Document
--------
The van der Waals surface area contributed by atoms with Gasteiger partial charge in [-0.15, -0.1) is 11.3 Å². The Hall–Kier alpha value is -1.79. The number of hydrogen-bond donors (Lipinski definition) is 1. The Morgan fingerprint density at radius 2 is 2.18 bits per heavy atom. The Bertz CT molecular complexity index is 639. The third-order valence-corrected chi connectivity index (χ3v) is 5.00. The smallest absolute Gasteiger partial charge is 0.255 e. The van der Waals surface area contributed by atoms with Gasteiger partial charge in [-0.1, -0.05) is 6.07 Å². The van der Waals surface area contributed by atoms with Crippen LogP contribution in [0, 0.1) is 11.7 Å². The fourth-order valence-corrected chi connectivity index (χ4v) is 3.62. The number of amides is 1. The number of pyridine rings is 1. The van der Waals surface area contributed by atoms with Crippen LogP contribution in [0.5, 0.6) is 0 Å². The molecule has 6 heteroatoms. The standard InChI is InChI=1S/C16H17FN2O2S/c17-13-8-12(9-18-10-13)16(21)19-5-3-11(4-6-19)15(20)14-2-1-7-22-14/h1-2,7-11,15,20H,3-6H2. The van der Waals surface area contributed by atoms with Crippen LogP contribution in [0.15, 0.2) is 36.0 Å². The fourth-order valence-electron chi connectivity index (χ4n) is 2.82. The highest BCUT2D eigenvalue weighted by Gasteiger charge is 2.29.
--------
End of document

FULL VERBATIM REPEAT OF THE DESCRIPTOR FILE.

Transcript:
The van der Waals surface area contributed by atoms with Gasteiger partial charge in [-0.15, -0.1) is 11.3 Å². The Hall–Kier alpha value is -1.79. The number of hydrogen-bond donors (Lipinski definition) is 1. The Morgan fingerprint density at radius 2 is 2.18 bits per heavy atom. The Bertz CT molecular complexity index is 639. The third-order valence-corrected chi connectivity index (χ3v) is 5.00. The smallest absolute Gasteiger partial charge is 0.255 e. The van der Waals surface area contributed by atoms with Gasteiger partial charge in [-0.1, -0.05) is 6.07 Å². The van der Waals surface area contributed by atoms with Crippen LogP contribution in [0, 0.1) is 11.7 Å². The fourth-order valence-corrected chi connectivity index (χ4v) is 3.62. The number of amides is 1. The number of pyridine rings is 1. The van der Waals surface area contributed by atoms with Crippen LogP contribution in [0.5, 0.6) is 0 Å². The molecule has 6 heteroatoms. The standard InChI is InChI=1S/C16H17FN2O2S/c17-13-8-12(9-18-10-13)16(21)19-5-3-11(4-6-19)15(20)14-2-1-7-22-14/h1-2,7-11,15,20H,3-6H2. The van der Waals surface area contributed by atoms with Crippen LogP contribution in [0.15, 0.2) is 36.0 Å². The fourth-order valence-electron chi connectivity index (χ4n) is 2.82. The highest BCUT2D eigenvalue weighted by Gasteiger charge is 2.29.